A story from The Push. (Story submitted by Gail Pursell Elliott. Gail is President of Innovations: Training With Can-Do Attitude.)
We touch the lives of others in ways we often never know. People sometimes come into our personal world for fleeting moments and can leave us forever changed. We have more power to create or to destroy than we can imagine. We can leave things or individuals better or worse than we found them. A look, a word, a gesture has tremendous impact and frequently we blither along blind to the effect every communication wields.
I learned this in a powerful way:
It was a rainy, humid day: the mother of all bad hair days. I was riding on a bus downtown to go to work. Everyone was wilting. I was sitting next to a man in a business suit and didn't pay him much attention until we both got off at the same stop and walked to the same newsstand to get a morning paper.
The man running the stand was obviously among those having a bad day. He was rude, abrupt and unsmiling as we purchased our papers, which served to add only more gloom to my day. The businessman caught my eye and smiled. He then proceeded to smile even more brightly, thank the newsstand proprietor for the paper and for being open on such a morning to make sure we were able to get our papers. In short, he expressed his appreciation for something most of us would take for granted.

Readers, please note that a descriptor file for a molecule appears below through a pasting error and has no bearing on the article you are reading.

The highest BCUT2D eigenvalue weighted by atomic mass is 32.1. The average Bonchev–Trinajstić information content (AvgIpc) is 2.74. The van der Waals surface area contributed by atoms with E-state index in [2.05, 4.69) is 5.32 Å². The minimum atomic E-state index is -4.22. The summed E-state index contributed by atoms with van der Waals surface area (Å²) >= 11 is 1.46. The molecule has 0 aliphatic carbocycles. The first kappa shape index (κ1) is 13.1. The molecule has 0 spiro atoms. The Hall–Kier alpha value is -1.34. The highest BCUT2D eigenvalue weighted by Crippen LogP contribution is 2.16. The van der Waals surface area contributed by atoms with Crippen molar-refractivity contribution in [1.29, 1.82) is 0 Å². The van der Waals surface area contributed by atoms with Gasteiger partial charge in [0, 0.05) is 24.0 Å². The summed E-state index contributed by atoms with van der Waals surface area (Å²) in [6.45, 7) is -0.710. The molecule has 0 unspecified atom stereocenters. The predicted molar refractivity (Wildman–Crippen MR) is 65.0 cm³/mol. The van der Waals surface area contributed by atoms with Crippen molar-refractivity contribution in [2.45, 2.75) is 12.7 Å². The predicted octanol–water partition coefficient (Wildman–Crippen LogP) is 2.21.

The man running the newsstand responded only with a grunt and a sour expression. The businessman then pleasantly wished him a pleasant day.
As we turned away, I asked this man why he had continued to be pleasant to the newsman when he obviously didn't care about and didn't respond to his expression of appreciation and friendliness. The businessman grinned at me and said,
"Why would I let someone else control what I say and what I feel or what kind of day I'm going to have?"
I never saw the businessman again, even though I looked for him on the bus on other days. He appeared briefly in my life and disappeared just as quickly. I don't even remember what he looked like. But I've never forgotten the words he said, or the way his smile seemed like a shaft of light on a gloomy day.
That was a good 25 years ago, but the impact this had on my life has lasted. I never had a chance to thank him personally, but the way in which I choose to look at life as a result of those words is his legacy to me and my thanks to him.
Our interactions with the people we encounter can impact at least the next five people they encounter. A smile and words of simple appreciation multiply themselves geometrically.
We cannot control people and situations that come to us, but we can always control our responses to them. In each of our decisions lies our power to make a positive difference. It's something anyone and everyone can do.